A port operator, Clydeport Operations Ltd, was fined £650,000 for health and safety failings that resulted in three deaths on a tug seven years ago.

In December 2007, the Flying Phantom was one of three tugs assisting the 70,000-tonne cargo ship, Red Jasmine, along the River Clyde. The incident occurred when, in thick fog, the Flying Phantom called the Red Jasmine to say they had stranded and the pilot instructed the tug to release the line. That was the last communication before the line became taut and the tug was pulled over and capsized – a situation known as “girting”.

Clydeport admitted breaches of the Health and Safety at Work Act 1974 by not having an appropriate contingency plan in situations where large vessels were being towed in fog. 

The Maritime and Coastguard Agency (MCA), who carried out the maritime element of the investigation, also found shortcomings in the application of the Port Marine Safety Code: neither the company secretary nor the operations/human resources director received adequate training to fulfil their role as the designated person with responsibility to ensure health and safety.

Following the outcome of the criminal prosecutions, Lord Advocate has decided not to hold a fatal accident inquiry (FAI) into the deaths. The decision was made following consultation with the families of the victims. The Lord Advocate is satisfied that the reasons for this incident have already been properly explored and established through a public examination of the full facts and circumstances during the course of the criminal process. Preventative steps have also been identified and incorporated into an operational work instruction. This directs how to safely conduct towage on the Clyde and eliminates risks to towage so far as reasonably practicable.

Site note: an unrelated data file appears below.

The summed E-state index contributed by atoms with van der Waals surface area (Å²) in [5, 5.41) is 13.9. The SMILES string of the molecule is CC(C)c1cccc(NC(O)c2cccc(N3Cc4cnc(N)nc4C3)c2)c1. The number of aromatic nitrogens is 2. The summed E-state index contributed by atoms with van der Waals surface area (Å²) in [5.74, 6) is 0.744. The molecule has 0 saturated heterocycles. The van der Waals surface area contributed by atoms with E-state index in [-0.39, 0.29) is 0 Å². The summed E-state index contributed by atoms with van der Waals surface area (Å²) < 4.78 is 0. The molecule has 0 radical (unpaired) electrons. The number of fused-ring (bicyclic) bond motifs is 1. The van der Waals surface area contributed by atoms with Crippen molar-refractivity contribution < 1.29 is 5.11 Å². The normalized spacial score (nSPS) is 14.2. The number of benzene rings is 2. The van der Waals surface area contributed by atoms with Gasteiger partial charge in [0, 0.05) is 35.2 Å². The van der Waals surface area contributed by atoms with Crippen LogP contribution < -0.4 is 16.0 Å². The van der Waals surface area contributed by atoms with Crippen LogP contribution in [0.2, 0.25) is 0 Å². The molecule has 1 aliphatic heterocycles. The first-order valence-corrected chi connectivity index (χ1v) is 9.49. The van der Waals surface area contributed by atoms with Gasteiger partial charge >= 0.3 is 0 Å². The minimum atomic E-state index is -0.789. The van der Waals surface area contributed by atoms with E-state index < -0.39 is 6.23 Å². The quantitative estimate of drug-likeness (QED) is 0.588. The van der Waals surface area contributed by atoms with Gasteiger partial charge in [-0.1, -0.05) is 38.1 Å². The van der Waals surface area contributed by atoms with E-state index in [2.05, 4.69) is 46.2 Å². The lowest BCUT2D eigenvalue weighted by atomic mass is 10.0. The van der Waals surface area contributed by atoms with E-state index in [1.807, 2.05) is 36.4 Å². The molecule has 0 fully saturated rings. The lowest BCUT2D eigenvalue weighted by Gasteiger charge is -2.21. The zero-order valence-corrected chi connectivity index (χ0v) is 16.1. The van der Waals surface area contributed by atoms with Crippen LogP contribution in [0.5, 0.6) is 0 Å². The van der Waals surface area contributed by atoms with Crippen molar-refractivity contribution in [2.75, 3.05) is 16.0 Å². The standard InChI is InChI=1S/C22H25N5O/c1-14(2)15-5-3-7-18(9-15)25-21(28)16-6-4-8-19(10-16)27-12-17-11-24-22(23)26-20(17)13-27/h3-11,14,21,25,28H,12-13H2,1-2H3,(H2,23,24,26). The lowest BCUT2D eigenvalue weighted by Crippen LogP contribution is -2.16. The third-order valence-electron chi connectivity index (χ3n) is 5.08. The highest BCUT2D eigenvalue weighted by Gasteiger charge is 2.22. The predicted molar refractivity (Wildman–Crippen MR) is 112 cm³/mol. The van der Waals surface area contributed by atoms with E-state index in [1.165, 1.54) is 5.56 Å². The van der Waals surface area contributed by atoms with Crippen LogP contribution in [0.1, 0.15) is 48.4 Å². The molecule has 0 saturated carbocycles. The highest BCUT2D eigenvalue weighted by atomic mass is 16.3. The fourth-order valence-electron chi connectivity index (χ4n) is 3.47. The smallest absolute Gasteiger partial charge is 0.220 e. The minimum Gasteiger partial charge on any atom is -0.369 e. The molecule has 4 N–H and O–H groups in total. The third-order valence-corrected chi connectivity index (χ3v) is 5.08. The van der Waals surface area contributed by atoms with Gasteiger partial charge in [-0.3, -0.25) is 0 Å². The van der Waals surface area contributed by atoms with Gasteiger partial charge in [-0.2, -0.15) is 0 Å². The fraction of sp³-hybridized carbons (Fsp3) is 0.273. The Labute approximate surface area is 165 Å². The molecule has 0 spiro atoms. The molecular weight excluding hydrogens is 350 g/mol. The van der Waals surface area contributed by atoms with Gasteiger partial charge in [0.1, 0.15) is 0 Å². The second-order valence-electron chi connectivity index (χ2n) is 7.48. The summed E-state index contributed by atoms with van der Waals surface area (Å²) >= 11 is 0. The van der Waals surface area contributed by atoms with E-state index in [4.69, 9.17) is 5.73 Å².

Gary Aitken, head of the health and safety division of the Crown Office and Procurator Fiscal Service said: "…the Crown will continue to hold businesses to account for their failures to discharge their responsibilities under the Health and Safety at Work legislation to their employees and to anyone else affected by them. The convictions mark, in a very public way, the wrongdoing perpetrated by the companies over an extended period of time. Systems have since been put in place to prevent a recurrence and the safety regime for towing operations is far more robust than what existed until 2007."

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